Its rejection of structure leaves no room for fixed doctrines.
For better or worse, today’s theological climate is similar to that of a generation ago. Unsettled by the increasingly evident bankruptcy of theological liberalism, young theologians of the 1930s found in dialectical theology—popularly called neoorthodoxy—a source of relief and a challenge for new hope. Similarly, process theology seems to offer contemporary thinkers a “way out” of the antimetaphysical morass in which the thought world in general and the world of theology in particular have been entrapped since midcentury.
Process theology takes on great charm and becomes a major challenge to many disillusioned twentieth-century theologians. But no evangelical ought to be fooled into thinking we have gained an ally in our witness to biblical faith. Is process theology compatible with classical Christianity? Are its basic principles, centering in the alleged primacy of process, capable of being harmonized with the biblical understanding of God, man, and the external world?
No thinking person today can deny that process or change is pervasive in both nature and human existence. What is questionable is whether change is ultimate, and as a result, whether structure is merely “read into” our world. At its roots, process theology rests upon the philosophical system of Alfred North Whitehead, articulated in his 1927–28 Gifford Lectures (Process and Reality [Free Press, 1978]; see also Delwin Brown, ed., Process Philosophy and Christian Thought [Dobbs-Merrill, 1971]).
Central to Whitehead’s system is the view that the visible universe consists not of an ordered structure of real and enduring objects and living organisms reflecting createdness, but of a series of “events.” These are regarded as “concrescences,” or fleeting growings together of elements called “occasions.” They are brought together by a “luring” or drawing influence of a “God” who is neither the source of their ultimate origination nor in complete charge of their destiny.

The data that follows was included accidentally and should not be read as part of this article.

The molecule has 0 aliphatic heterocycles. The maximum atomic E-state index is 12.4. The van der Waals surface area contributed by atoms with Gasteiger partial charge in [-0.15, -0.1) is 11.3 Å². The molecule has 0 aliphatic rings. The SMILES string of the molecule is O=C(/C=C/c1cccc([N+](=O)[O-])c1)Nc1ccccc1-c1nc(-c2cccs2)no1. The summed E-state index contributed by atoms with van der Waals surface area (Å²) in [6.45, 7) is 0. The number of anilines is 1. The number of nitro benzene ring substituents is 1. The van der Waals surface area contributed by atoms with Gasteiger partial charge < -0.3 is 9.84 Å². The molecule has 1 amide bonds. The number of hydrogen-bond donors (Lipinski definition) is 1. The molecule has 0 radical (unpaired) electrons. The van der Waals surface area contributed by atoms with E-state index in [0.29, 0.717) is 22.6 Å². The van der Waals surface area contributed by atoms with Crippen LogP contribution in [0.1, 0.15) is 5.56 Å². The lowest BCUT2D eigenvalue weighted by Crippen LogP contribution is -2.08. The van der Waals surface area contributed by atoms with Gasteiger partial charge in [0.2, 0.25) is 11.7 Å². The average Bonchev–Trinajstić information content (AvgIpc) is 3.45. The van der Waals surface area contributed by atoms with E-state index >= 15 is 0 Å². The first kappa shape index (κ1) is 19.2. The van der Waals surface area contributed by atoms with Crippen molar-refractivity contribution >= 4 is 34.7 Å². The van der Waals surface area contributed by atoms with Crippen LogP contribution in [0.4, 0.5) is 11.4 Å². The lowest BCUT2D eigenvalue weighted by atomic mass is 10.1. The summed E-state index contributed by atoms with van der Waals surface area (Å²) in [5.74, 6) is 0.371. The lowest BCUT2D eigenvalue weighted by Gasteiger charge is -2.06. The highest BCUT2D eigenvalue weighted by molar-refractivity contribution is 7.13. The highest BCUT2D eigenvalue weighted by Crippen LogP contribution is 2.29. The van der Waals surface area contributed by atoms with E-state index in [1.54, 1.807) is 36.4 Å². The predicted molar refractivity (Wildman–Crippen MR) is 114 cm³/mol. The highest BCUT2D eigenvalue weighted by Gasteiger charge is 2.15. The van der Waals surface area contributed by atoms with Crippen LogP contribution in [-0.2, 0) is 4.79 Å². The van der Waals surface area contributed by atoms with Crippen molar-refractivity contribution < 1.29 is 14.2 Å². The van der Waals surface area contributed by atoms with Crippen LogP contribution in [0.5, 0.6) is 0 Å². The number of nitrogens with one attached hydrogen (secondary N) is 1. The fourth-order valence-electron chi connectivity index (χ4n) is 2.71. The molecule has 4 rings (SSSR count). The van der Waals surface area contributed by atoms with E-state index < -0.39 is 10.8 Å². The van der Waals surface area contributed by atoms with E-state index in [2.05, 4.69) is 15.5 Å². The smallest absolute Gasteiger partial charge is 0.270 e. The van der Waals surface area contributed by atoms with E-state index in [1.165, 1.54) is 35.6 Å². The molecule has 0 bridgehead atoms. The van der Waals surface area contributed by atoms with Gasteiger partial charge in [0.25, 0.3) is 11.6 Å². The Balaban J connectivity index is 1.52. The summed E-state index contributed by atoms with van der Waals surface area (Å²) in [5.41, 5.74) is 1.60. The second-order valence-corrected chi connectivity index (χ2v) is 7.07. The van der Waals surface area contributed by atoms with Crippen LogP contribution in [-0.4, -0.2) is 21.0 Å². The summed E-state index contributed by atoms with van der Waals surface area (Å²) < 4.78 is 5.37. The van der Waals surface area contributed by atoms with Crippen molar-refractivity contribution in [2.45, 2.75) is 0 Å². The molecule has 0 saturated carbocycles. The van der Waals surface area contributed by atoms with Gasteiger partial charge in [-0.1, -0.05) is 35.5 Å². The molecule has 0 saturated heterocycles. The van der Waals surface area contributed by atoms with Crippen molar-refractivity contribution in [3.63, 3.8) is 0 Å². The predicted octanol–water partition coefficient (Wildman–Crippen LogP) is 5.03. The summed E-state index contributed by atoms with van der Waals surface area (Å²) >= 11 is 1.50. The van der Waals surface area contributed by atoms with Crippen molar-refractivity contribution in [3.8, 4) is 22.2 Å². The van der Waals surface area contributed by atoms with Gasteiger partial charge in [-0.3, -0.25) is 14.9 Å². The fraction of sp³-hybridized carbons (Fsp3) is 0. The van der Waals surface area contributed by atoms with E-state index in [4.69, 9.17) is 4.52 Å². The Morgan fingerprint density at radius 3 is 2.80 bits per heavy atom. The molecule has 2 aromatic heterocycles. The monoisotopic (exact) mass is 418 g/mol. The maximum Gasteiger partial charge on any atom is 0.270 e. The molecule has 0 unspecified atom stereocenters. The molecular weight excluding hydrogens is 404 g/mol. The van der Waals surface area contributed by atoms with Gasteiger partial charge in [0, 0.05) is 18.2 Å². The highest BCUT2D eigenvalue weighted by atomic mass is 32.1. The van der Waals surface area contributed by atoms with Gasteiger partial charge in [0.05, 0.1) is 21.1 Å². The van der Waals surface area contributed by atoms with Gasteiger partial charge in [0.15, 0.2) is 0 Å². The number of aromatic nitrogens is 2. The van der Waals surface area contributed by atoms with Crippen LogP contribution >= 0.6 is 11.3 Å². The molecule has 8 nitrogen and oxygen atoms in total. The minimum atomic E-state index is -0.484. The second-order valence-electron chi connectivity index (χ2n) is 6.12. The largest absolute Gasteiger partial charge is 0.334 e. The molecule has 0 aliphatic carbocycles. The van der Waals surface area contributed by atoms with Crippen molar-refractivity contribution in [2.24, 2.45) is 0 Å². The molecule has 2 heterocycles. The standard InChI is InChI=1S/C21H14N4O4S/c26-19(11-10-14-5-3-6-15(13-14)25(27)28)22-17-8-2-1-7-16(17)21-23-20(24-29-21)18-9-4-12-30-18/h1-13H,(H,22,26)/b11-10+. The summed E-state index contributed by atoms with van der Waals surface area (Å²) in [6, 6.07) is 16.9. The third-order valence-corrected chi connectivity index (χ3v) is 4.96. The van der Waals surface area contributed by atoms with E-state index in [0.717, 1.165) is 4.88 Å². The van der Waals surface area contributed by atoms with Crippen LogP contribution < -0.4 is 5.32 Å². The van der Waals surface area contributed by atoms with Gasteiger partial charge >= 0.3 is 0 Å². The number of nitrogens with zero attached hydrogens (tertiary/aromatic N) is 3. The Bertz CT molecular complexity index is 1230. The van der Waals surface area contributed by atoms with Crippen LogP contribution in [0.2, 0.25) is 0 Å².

This view is based upon speculation, not actual experience, and it has wide implications for Christian theology. It denies the biblical understanding of Creation, and strips God of his sovereignty, his providential control over his creation, and even his true personality.
In place of the historic Christian understanding of God’s transcendence—his over and aboveness—of the world, process theology holds that the Deity, however defined, is in all that is. It has coined the word panentheism for this view. This term appears frequently to be a formula for a charade or word game, whose very use is expected to silence objections and validate the most harebrained theological opinions. At this point process theology is not just different from historic Christianity, it stands radically opposed to it. There are three points at which this appears most clearly.